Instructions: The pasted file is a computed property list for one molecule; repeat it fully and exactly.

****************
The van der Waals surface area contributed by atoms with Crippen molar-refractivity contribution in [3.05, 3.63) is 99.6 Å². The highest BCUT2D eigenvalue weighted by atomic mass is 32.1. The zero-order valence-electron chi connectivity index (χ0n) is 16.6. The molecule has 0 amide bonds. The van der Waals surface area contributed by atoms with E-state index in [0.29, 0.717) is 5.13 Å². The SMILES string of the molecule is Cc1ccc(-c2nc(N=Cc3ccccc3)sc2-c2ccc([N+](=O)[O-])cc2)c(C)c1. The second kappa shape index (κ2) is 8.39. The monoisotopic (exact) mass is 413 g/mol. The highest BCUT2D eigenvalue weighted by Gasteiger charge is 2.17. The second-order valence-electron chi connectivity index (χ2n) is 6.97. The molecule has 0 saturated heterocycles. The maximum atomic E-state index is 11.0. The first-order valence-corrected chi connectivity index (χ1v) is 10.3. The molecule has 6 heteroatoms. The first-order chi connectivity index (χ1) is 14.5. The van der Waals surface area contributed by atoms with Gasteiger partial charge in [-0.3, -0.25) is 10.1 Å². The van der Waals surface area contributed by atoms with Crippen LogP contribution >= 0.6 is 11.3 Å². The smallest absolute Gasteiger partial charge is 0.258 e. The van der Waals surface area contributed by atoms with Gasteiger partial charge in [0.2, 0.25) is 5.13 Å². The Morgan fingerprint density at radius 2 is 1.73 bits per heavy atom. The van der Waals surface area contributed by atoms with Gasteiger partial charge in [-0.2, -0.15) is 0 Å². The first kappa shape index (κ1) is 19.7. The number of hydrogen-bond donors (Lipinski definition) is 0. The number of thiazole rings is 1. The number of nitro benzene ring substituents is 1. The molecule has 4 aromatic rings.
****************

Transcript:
The van der Waals surface area contributed by atoms with Crippen molar-refractivity contribution in [3.05, 3.63) is 99.6 Å². The highest BCUT2D eigenvalue weighted by atomic mass is 32.1. The zero-order valence-electron chi connectivity index (χ0n) is 16.6. The molecule has 0 amide bonds. The van der Waals surface area contributed by atoms with E-state index in [0.29, 0.717) is 5.13 Å². The SMILES string of the molecule is Cc1ccc(-c2nc(N=Cc3ccccc3)sc2-c2ccc([N+](=O)[O-])cc2)c(C)c1. The second kappa shape index (κ2) is 8.39. The monoisotopic (exact) mass is 413 g/mol. The highest BCUT2D eigenvalue weighted by Gasteiger charge is 2.17. The second-order valence-electron chi connectivity index (χ2n) is 6.97. The molecule has 0 saturated heterocycles. The maximum atomic E-state index is 11.0. The first-order valence-corrected chi connectivity index (χ1v) is 10.3. The molecule has 6 heteroatoms. The first-order chi connectivity index (χ1) is 14.5. The van der Waals surface area contributed by atoms with Gasteiger partial charge in [-0.3, -0.25) is 10.1 Å². The van der Waals surface area contributed by atoms with Crippen LogP contribution >= 0.6 is 11.3 Å². The smallest absolute Gasteiger partial charge is 0.258 e. The van der Waals surface area contributed by atoms with Gasteiger partial charge in [0.2, 0.25) is 5.13 Å². The Morgan fingerprint density at radius 2 is 1.73 bits per heavy atom. The van der Waals surface area contributed by atoms with Gasteiger partial charge in [-0.2, -0.15) is 0 Å². The first kappa shape index (κ1) is 19.7. The number of hydrogen-bond donors (Lipinski definition) is 0. The number of thiazole rings is 1. The number of nitro benzene ring substituents is 1. The molecule has 4 aromatic rings.